Gene Roddenberry, George, Mark Zicree discussed on Coast to Coast AM with George Noory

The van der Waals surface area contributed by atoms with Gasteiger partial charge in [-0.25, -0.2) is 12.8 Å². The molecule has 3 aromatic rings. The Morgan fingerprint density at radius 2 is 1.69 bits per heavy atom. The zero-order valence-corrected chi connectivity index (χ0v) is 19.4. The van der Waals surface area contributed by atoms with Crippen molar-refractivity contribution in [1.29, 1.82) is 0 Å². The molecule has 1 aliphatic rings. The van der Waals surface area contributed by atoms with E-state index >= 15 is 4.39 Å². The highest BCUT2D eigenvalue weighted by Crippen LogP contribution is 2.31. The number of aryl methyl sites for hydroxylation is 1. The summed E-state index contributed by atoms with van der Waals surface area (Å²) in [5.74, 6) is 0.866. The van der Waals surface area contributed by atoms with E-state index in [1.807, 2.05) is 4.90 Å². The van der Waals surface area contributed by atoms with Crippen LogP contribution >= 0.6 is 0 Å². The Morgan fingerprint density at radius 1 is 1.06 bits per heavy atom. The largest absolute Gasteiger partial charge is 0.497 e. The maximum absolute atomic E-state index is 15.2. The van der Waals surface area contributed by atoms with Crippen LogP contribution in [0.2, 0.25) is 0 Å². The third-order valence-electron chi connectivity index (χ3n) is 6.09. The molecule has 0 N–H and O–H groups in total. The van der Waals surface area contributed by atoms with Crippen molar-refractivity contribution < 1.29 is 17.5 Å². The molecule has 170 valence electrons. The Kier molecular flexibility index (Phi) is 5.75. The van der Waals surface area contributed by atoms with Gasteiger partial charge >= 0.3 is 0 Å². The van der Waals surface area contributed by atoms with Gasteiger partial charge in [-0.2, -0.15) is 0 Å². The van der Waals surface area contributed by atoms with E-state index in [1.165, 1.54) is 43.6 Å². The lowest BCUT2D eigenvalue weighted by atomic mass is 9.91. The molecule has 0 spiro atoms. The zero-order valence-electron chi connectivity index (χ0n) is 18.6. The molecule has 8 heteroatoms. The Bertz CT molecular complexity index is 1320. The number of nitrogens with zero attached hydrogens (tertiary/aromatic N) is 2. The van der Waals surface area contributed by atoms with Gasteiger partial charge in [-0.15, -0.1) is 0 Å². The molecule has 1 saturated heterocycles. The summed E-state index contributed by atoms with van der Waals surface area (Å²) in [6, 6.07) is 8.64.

Fifty years ago, gene Roddenberry's visionary television series debuted on NBC. It was not an instant success at all. In fact, it was canceled just three years later, but a famously devoted fanbase kept the sci-fi epic alive. And it has since spawned numerous hit television spin offs and over dozen blockbuster films. That have dominated the box office for thirty five years Star Trek lives long and prospers on its fiftieth anniversary up next, Mark Zicree share some stories with us and memories. And here he is on coast to coast, Mark, Zicree. Marc. Welcome back. Great to be here, George. This is an exciting time fifty years of Star Trek v years incredible. And and and it's amazing that so many wonderful Star Trek stories have been created by so many people over all these decades. And I'm sure we're gonna be talking a lot about it. We sure are what's no with you. Give us updates. Oh my gosh. Why land? Studio shooting space command and doing the tons of stuff. We shot the two hour pilot. We have thirty minutes of the second to our story. We're now meeting with networks both here. And in England, we're gonna set it up as a show. It's going to be something that everyone is going to be able to see and enjoy it's terrific. And I'm doing books, of course, as you said the new twilight zone companion, I'm Katina trilogy of novels and just on and on tons of stuff. You're happy with all this life is good for you. Oh my God. Yes. It's so it's so fun. When I realized that my audience could basically green light me, thanks to the new models. I that's why shots base command. The my audience green lit me. They they financed me. And and now we can go to the networks having shot. You know, the two hours and say, this is what we have in mind for the next step is the network says, okay, we green light is a season. And that's very different from the way it used to be. So I'm thrilled. That would be exciting. Well, hey, you know, what nobody deserves it more than you, Mark. Thanks, george. All right. Let's talk a little bit about the fiftieth anniversary of Star Trek. Let's go back a little bit. Because you've done some work on Star Trek to haven't you? Yeah. I wrote for both Star Trek the next generation and the base nine. And then I did I started with George decay that got nominated for Hugo nebula awards and and star Trek's a part of my life. Every time I was a little kid. I debuted back in as you know, nineteen sixty six and before it even aired. They NBC commissioned a a piece of art work by artist named James Bama, and he would run it for ten seconds is just still saying coming in the fall Star Trek, and I would see this planet and this rocket ship lazing around the spatial blazing around this planet and two guys. And it went by so quickly. This is before a video recorders and watched the thing I'd sit right up against the screen waiting for this commercial. And it's like that guy that guy in the in the background have pointed ears. And I couldn't wait to see the show. And then the first episode aired, and it was called the Mantrap written by my dear friend, George Clayton Johnson and he'd been a twilight zone writer. He wrote kick the can and nothing in the dark, a wonderful writer, and it was an amazing episode. And from then on I was hooked. It was just that was that was really for me. Did you ever think that you'd be doing some work on it? We know it's funny. When when I was a kid a book came out called the making of Star Trek, and this is when the show was on the air. It was written by Stephen Whitfield, and gene Roddenberry. And and it was the first book I've read about how TV show was made. And that really planted the seed where I started thinking, we know I'd like to be a writer producer and television. And that kind of set me on that at pass. And and so my dream was to create and run my own space cooling science fiction show. And that was space command. That's exactly what I'm doing. And and so it's just a a dream come true. But it was very much set in motion by what gene Roddenberry created back back then and it only lasted three seasons. Yeah. And it's funny because you know, they were actually gonna cancel it the second season and woman be Joe Trimble started a letter writing campaign picketing campaign. I was part of that as a kid. I remember holding my little picket sign standing outside with a crowd outside NBC and writing my little letter a million letters were sent NBC and that convinced me to renew the show and it got its third season. And and if not for that third season, it never would have gone into syndication. It wouldn't have had enough episodes. And no one would have ever heard of it again. And in fact, when Star Trek initially, aired I was so worried it would never arrogant that I actually recorded on reel to reel audiotape as a kid case. Those episodes never aired. I just love those machines. Yeah. Oh, yeah. Yeah. Why didn't it succeed in the ratings? Mark. Well, you know, the funny thing is back then the Nielsen ratings just registered folk numbers. How many millions of people watching an episode the year after Star Trek went off the air. They switched over something called demographics where they would check not only how many people watching it. But what group of people? Yeah. And the eighteen to thirty five demographic was the perfect buying demographic. And the year after started going off the air, they ran the demographics and the top rated show the number one show for that eighteen to thirty five demographics. They all wanted with start all my God daily freak out the yes. Because if they if they had demographics the year earlier, they never would've canceled Star Trek gosh. And they would have made money on that show. Right. That's right. Another funny thing about anything about Star Trek was it was incredibly colorful, you know, with those beautiful red and gold and blue uniforms and a very colorful enterprise bridge while the the network that aired Star Trek was NBC and its parent company was RCA television. And so they wanted to sell color TV's, and one of the reasons they green lit Star Trek was because of those bright primary colors because people would buy color TV's just to see Star Trek, and they actually run ran RCA color TV advertisements for Star Trek, so showing them on color TV's, and they ran them in all the national next things. I have I have some of those ads I save since then. We've had on the program here William Shatner, you brought us George Takei. Yes. And I think that was it just those two. Well, they're they're they're great. I mean, they're unforgettable their distinctive actors and wonderful. And again that speaks the diversity of Star Trek because again when Star Trek debuted in nineteen sixty six you didn't have African American actress in the lead like Michelle Nichols or Asian American actors in the lead like George decay these were characters were damaged. They were going on adventures. They were they were treated with respect by captain Kirk Mr. Spock and talking with quite it was like a surrogate family of people all getting along all reaching out across down of race and ethnicity to each other. And when you think about it Star Trek aired during the nineteen sixties. This is the height of the civil rights era. It was the Vietnam war was going on the moon landings were happening. I mean, there's an incredibly politically active time, very fulfilled, the political and social turmoil enough evil and change. It was just the perfect time for that show today view. What a tragedy a few months ago when Anton Yeltsin the Star Trek actor died in that freak accident when his Jeep rolled down and crushed him. I know crazy, and and yet at least he works in a medium where we get to see his worth and enjoy it, and he was a wonderful actor, and again these starts characters, and he starts like actors are so distinctive is so memorable. And and the fact that the Walter candid capacity to Anton Yeltsin, and he could do, you know, the checkup so memorably he'll definitely be remember, I think we had Walter onto. Yes. And he's any another very distinctive guy and a wonderful actor, and and again, each Star Trek character is so distinctive when I wrote when I world enough and time it was creek Parkway. So all of the characters and they all speak differently from each other. They all have different viewpoints. A Spock line will not work for Kirkland, not work from Koi vice versa. They all are very distinct themselves, and that's why they've lasted and the didn't we have James Doohan the ashes sent off into space. It will roddenbury's where to I went to maitre Barrett. Roddenbury's a house when I recorded her for the computer voice in world enough in time and Roddenberry's ashes where they've been sent up in the state shuttle and brought back and so very fitting testament. So again, what was it like being on that Star Trek set when you were a kid? Well, you know, I was given a Christmas present of a trip to Star Trek set when I was a kid gray the greatest president ever. And it was the last episode of the original Star Trek ever shot if I'd gone a week later that show would have been gone, and it was an episode called turnabout intruder in which kirks personality is swapped with a woman a woman scientists, and and it was a William Shatner there that Dan Mitchell who played there's chapel and and and to force Kelly who played Dr McCoy, and it was amazing walking those since they were so phenomenal. And and and it was fascinating. Because one of the stagehands said Lascaux the season and under her breath. Major Garrett said last show ever. And the irony was the decades later, I recorded her as a computer voice for the Star Trek that I did thirty years later. And so so she was not only wrong about last show ever on on Star Trek. She was wrong even herself because she would continue on Star Trek in later incarnations on Star Trek the next generation, and then the features and so forth. So just phenomenal. You and George went to Japan at a convention in you, we did. Yes. Well, when when we did world enough in time, and that's what I did with him. And. So you can actually watch it on my my website, Mark Zicree dot com in its entirety. And after we shot that up. So we went to the world science fiction convention in Japan, we screened to an audience of three thousand people we got a standing ovation with the crowd with with with tears streaming down their faces. And then the next year we were nominated for the top award in science fiction, the Hugo award, which is given out of the world science fiction convention. So it was just an amazing honor. And to be there in Japan with George he's fluent in Japanese. And so we were answering questions I would be fielding questions in English, and he'll be answering Japanese, and I just saw him the other day where there was a big Star Trek convention in Las Vegas to celebrate the fiftieth fiftieth anniversary, I went to it. And and George, and I were able to reconnect, and I very much want him in command. So we've been talking about a role. He'll be playing in space. Command was Shatner there. Yes. It's amazing because he's eighty five years old. And you could never tell. Yes, doesn't look that not at all. And and his energy level. You seems like a much younger, man. He's phenomenal as as George decay. George doesn't seem like a guy pushing eighty either these are amazingly vital and vibrant people in in phenomenal actors and Star Trek just wouldn't have been the same without that group. No, it was a very special group. It was it was lightning in a bottle. You know, it's amazing because you know, twilight zone ended in nineteen sixty four and then to two years later Star Trek debut, and gene Roddenberry was very much a friend and opponent of rod sterling's. In fact, he gave a eulogy at Rod's funeral and and Roddenberry was very aware of if not for twilight zone, you couldn't have had Star Trek, and and he cast it's funny because the first piloted a pilot for Star Trek called the cage was actually shot in nineteen sixty four and star Jeffrey hunter as captain pike. And it didn't sell the show and. And so they ordered a second pilot. And that's when they got Shatner, and and the chemistry between William Shatner, and Leonard nimoy, and I Kelly in the rest of the cast, it just was magical, and you could see it from the beginning from the first episode that aired you just know knew that these people were unforgettable..